Los Angeles Is Quickly Becoming the Creepiest City in Cinema


Happy Friday the 13th, everyone. If you’re living in Los Angeles, congratulations, because in doing so you’re already celebrating this notoriously creepy holiday appropriately. Aside from its macabre history (Manson, the Black Dahlia), it’s become a destination for dark twisted fantasies as of late. For a minute the city was almost at capacity in terms of comedy-leaning television: Transparent, You’re the Worst, and not one but two Netflix series, Love and Flaked. But judging by this year’s slate of movies, the constant sunshine, looming hills, and shadowy palm trees have a totally sinister appeal as well.

Take Under the Silver Lake: Last week it was announced that Andrew Garfield would be starring in director David Robert Mitchell’s follow-up to the eerie, era-bending 2015 chiller It Followswhich is being described as “a modern-day-noir crime thriller” by Variety. Yesterday Dakota Johnson joined the project, and it begins filming—possibly in or around the hipster neighborhood—at the end of the summer. While little else is known about the plot, we’re confident it will be just as visually and emotionally tense as It Follows. (But will it feature a haunting synth score is the question.)

Next week, Nicolas Winding Refn’s The Neon Demon premieres at Cannes, and is set for release the following month. Elle Fanning stars as a top model who arrives in Los Angeles and is soon terrorized by her competitors. In the NSFW trailer below, she gets sized up by Christina Hendricks in an office against a backdrop of what looks like Beverly Hills and later prances at dusk along a railing in the canyon. The rest of the scenes give off major Black Swan vibes, except blue-lit and Malibu-adjacent. Refn’s last affair with the seedy corners of California, 2011’s Drive, scored big with critics, but the Danish director has expressed fatigue with stories about violent men and has turned his attention to an industry where the women are (arguably) more vicious.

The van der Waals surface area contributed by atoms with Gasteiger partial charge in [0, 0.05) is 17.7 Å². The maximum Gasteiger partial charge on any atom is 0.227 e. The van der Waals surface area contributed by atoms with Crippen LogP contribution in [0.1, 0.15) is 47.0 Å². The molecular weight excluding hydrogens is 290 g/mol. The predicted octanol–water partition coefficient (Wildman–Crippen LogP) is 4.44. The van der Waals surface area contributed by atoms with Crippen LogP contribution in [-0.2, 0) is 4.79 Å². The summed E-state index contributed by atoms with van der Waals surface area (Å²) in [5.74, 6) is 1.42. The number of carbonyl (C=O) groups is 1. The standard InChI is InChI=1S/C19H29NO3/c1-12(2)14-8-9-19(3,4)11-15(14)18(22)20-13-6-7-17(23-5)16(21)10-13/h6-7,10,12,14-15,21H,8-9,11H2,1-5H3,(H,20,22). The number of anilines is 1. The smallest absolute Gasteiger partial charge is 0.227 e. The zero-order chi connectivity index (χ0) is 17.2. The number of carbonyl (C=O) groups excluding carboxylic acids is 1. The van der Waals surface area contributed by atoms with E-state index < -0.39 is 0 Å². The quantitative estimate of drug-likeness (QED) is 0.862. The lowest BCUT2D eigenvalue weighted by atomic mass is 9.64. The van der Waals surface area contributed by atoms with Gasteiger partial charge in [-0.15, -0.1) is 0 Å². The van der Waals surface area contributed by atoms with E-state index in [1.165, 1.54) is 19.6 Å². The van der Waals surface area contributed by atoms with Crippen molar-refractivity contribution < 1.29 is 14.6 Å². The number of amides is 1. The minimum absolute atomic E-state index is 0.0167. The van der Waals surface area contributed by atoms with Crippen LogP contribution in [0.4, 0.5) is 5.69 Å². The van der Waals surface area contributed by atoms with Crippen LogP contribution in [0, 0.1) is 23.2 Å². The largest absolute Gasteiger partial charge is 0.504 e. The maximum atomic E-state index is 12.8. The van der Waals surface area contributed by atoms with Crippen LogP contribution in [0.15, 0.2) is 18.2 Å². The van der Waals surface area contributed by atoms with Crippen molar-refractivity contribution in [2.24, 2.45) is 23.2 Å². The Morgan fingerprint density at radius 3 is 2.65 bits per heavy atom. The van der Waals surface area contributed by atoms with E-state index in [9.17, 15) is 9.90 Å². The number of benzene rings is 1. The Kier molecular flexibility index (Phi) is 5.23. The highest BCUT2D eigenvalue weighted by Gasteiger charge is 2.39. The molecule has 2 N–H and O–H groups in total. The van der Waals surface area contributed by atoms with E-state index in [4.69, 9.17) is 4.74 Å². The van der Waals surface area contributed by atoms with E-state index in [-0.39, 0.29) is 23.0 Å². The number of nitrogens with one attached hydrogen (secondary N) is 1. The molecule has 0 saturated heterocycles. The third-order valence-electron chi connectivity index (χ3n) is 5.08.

Last month, The Invitation premiered in theaters and on-demand so that anyone who saw it definitely wanted to avoid those aforementioned hills for a while (and good luck if you live there). Director Karyn Kusama (Jennifer’s Body, Girlfight) and writers Phil Hay and Matt Manfredi (Crazy/Beautiful, Clash of the Titans) had been contemplating the script for years, and Kusama’s attention to uneasy ambience made it one of the best, and certainly more original, movies of 2016. To give too much away would be to spoil it, but the subgenre is a personal favorite: old friends at a dinner party, which never fails to go abysmally wrong. The trailer doesn’t give too much away, but it does unfold in a palatial house replete with mid-century furnishings, and that isn’t the only nod to distinctly L.A. signifiers (Scientology, mindfulness, Manson).

Also worth mentioning was last year’s under-appreciated The Gift. Maybe mid-century isn’t worth the price tag, everyone. This film likewise created a lot of tension with its glassed-in hillside setting, and one off-putting run-in at the Urban Home in Sherman Oaks. Directed by and starring Joel Edgerton, The Gift was something of a throwback to ’90s-era vengeance thrillers that is hardly softened by all the blooming bougainvillea and expansive vistas. So, yeah, maybe this city is officially ominous.